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Because inequality just isn't acceptable to me; it never has been.

I've always been labeled as being a bit 'militant' but really I never have been; i just can't stand to see people being treated differently and I've always stood by that whether it be different treatment due to gender, preferences, colour, socio economic background, wealth, tastes, percieved attractiveness, or where you come from. It's just unfathomable. There's inequality everywhere, little things, subtler things so engrained in our culture we don't notice. I gently educate my colleagues and friends every time they act in a way that exacerbates inequality. And now we have the vehicle to do it on a much wider scale and really address it once and for all. So that why I'm here!

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Because it is time.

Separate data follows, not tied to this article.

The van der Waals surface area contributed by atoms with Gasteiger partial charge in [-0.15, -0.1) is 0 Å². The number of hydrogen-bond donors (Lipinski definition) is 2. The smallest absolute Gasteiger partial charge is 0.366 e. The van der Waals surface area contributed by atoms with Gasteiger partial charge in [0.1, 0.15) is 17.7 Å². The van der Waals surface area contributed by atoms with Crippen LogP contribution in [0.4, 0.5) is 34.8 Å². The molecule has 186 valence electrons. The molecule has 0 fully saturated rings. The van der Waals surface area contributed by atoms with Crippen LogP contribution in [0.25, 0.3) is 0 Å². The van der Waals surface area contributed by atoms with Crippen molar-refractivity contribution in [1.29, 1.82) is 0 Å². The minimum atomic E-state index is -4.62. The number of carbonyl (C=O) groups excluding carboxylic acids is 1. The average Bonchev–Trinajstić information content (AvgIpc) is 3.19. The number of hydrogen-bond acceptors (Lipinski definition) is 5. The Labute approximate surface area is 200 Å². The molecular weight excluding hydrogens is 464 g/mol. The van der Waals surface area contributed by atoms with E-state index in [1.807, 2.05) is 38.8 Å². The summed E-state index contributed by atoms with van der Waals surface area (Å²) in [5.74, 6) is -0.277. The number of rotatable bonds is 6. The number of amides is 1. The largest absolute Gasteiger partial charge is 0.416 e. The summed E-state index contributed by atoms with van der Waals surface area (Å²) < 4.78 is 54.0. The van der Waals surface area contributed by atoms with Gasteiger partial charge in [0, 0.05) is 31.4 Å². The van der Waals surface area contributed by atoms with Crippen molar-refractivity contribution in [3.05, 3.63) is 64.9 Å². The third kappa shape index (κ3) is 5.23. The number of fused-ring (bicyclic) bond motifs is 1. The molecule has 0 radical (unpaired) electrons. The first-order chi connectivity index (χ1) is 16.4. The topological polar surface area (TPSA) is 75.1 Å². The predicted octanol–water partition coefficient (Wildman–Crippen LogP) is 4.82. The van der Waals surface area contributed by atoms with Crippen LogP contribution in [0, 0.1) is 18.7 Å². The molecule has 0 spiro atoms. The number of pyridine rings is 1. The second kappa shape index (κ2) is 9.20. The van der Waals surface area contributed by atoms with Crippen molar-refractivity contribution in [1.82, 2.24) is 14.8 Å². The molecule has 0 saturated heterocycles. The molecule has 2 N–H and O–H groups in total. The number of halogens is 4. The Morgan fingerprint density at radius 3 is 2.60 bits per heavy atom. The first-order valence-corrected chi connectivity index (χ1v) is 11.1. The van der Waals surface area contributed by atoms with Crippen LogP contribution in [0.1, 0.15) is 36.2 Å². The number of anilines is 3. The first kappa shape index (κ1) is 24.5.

I've been fortunate to have had a childhood where I was given the impression I could be anyone and do anything. That confidence has served me well through my forty odd years but I can, like all women, easily pick out a dozen instances, off the top of my pretty (but empty) little head, where I’ve encountered direct inequality. Mostly my experience has been with the casual sexism that has become part of our language, the throw away comments about women being weak (physically and therefore mentally and emotionally) or ‘family men’ being given more resources, respect and pay than working mothers by comparison. I’ve raised the odd comment in rebuttal but I mostly just let it slide, easier in the long run, I keep telling myself. I find it deeply saddening that inequality has become so ingrained in our society that on some level all women understand (and almost accept) that they will be treated as less than their male counterparts. After time the imbalance becomes the norm and social structures become reinforced. Equality rights affect everyone, think of how much stronger our nation and our world will be if everyone could take their place as equals. You can't sing with half a voice, you can't have vision with half an eye and you can't have a whole society without half the people being heard. Despite the backlash we need to find our voices. Up the women! (but obviously not higher than the men, just high enough to be equal. If we could sneak a brief period of dominance that would be great but let’s not run before we walk).